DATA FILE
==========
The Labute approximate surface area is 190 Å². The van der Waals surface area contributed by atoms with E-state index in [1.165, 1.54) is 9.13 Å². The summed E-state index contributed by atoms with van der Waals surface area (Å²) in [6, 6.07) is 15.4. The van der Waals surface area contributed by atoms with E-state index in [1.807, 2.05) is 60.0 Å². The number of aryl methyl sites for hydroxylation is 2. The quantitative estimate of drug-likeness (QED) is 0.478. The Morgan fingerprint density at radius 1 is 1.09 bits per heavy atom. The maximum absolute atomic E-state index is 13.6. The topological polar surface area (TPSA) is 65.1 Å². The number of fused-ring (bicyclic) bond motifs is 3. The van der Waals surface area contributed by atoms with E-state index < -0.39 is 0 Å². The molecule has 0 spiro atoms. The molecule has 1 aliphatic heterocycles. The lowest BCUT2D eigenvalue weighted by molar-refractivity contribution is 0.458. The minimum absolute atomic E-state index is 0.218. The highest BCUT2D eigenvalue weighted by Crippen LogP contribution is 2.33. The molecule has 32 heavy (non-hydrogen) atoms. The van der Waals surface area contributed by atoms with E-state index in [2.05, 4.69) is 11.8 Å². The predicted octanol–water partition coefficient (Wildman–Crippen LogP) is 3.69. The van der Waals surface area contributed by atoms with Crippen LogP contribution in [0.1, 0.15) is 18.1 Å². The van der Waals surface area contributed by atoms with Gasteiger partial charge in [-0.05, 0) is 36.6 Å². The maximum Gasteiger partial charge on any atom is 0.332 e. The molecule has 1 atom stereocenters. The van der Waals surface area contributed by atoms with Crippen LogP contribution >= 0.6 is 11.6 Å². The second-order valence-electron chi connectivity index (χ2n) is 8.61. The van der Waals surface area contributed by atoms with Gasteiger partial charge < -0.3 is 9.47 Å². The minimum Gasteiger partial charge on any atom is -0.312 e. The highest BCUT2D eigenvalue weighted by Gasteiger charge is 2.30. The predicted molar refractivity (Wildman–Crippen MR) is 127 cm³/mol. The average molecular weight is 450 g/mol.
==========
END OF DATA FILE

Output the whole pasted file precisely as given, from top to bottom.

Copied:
The Labute approximate surface area is 190 Å². The van der Waals surface area contributed by atoms with E-state index in [1.165, 1.54) is 9.13 Å². The summed E-state index contributed by atoms with van der Waals surface area (Å²) in [6, 6.07) is 15.4. The van der Waals surface area contributed by atoms with E-state index in [1.807, 2.05) is 60.0 Å². The number of aryl methyl sites for hydroxylation is 2. The quantitative estimate of drug-likeness (QED) is 0.478. The Morgan fingerprint density at radius 1 is 1.09 bits per heavy atom. The maximum absolute atomic E-state index is 13.6. The topological polar surface area (TPSA) is 65.1 Å². The number of fused-ring (bicyclic) bond motifs is 3. The van der Waals surface area contributed by atoms with E-state index < -0.39 is 0 Å². The molecule has 0 spiro atoms. The molecule has 1 aliphatic heterocycles. The lowest BCUT2D eigenvalue weighted by molar-refractivity contribution is 0.458. The minimum absolute atomic E-state index is 0.218. The highest BCUT2D eigenvalue weighted by Crippen LogP contribution is 2.33. The molecule has 32 heavy (non-hydrogen) atoms. The van der Waals surface area contributed by atoms with E-state index in [2.05, 4.69) is 11.8 Å². The predicted octanol–water partition coefficient (Wildman–Crippen LogP) is 3.69. The van der Waals surface area contributed by atoms with Crippen LogP contribution in [0.1, 0.15) is 18.1 Å². The van der Waals surface area contributed by atoms with Gasteiger partial charge in [-0.05, 0) is 36.6 Å². The maximum Gasteiger partial charge on any atom is 0.332 e. The molecule has 1 atom stereocenters. The van der Waals surface area contributed by atoms with Crippen LogP contribution >= 0.6 is 11.6 Å². The second-order valence-electron chi connectivity index (χ2n) is 8.61. The van der Waals surface area contributed by atoms with Gasteiger partial charge < -0.3 is 9.47 Å². The minimum Gasteiger partial charge on any atom is -0.312 e. The highest BCUT2D eigenvalue weighted by Gasteiger charge is 2.30. The predicted molar refractivity (Wildman–Crippen MR) is 127 cm³/mol. The average molecular weight is 450 g/mol.